After applying a number of amendments to it, the new Cybercrimes and Cybersecurity Bill was adopted by Parliament’s Justice Committee early in November.
The new bill aims to align South Africa’s cyber laws with that of other countries in order to try and combat cybercrime. It does this by outlining new legislation pertaining to the theft and interference of data, but also includes laws surrounding any communication that is deemed “malicious”.
The consequences of contravening any of the new proposed laws are, to say the least, quite harsh, and although the wording of the laws has been deemed vague by some, it is worth knowing exactly what the new bill says.
Take note that the new law applies to any type of electronic communication, including messages and posts on messaging and social media platforms like WhatsApp and Facebook.
BusinessTech has outlined the new crimes and their proposed punishment in an article about the Cybercrimes and Cybersecurity Bill.
“Any person who contravenes one of the following provisions is liable on conviction to a fine or to imprisonment for a period not exceeding three years, or to both a fine and imprisonment.
A message which incites damage to property or violence
Any person who unlawfully makes available, broadcasts or distributes by means of a computer system, a data message to a person, group of persons or the general public with the intention to incite:
(a) the causing of any damage to property belonging to; or
(b) violence against, a person or a group of persons.
It further clarifies that ‘violence’ means any bodily harm, while ‘damage to property’ means damage to any corporeal or incorporeal property.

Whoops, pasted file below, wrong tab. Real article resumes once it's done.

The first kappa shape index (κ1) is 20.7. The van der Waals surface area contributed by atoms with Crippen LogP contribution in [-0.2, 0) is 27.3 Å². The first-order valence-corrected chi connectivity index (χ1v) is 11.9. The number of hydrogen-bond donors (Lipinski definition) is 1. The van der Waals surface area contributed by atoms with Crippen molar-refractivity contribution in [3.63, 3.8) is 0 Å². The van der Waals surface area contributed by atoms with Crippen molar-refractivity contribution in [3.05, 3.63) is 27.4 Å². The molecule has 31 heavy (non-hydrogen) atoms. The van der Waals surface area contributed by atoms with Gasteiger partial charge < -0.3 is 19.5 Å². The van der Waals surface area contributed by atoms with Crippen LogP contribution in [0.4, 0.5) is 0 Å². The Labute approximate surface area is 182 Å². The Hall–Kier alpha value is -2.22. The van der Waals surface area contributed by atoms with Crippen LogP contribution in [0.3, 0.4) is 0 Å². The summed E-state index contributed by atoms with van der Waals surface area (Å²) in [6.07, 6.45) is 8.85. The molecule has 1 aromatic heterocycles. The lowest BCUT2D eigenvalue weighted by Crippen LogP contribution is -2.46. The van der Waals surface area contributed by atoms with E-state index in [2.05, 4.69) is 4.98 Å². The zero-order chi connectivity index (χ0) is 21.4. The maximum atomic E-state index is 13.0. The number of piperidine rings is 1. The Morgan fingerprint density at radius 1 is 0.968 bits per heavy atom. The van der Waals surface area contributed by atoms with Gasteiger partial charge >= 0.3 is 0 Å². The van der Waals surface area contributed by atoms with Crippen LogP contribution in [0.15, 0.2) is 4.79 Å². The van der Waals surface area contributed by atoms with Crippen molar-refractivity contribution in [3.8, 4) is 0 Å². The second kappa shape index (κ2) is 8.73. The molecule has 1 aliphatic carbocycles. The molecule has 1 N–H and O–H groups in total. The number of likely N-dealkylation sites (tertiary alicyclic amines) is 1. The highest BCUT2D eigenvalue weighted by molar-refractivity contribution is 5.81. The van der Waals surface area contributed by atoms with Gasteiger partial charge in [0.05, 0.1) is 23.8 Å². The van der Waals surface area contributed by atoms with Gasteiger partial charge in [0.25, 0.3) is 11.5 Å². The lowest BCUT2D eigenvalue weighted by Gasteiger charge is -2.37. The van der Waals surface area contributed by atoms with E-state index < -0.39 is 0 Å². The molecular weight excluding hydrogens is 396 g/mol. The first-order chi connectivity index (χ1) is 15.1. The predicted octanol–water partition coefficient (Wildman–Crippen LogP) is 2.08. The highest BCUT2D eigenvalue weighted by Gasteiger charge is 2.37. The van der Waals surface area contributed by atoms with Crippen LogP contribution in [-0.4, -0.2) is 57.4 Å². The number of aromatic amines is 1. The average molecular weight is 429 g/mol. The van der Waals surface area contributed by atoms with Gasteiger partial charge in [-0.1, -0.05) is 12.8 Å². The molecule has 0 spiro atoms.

A message which threatens persons with damage to property or violence
As an extension of the above, the Bill also makes it an offence to distribute messages which threatens a group of people with violence, or with damage to their property.
The Bill clarifies that ‘group of persons’ means characteristics that identify an individual as a member of a group,
These characteristics include without limitation:
• Marital status;
• Ethnic or social origin;
• Sexual orientation;
• Birth and nationality.
A message which unlawfully contains an intimate image
Any person who sends a message containing an intimate image of a person without their consent is guilty of an offence.
The Bill describes an ‘intimate image’ as both real and simulated messages which show the person as nude or display his or her genital organs or anal region.
This includes instances where the person is identifiable through descriptions in the message or from other information displayed in the data message.
It also notes that the message is an offence if the person is female and her covered genitals or breasts are displayed in a manner that violates or offends her sexual integrity or dignity.”
To read the full text of the new Cybercrimes and Cybersecurity Bill, click here.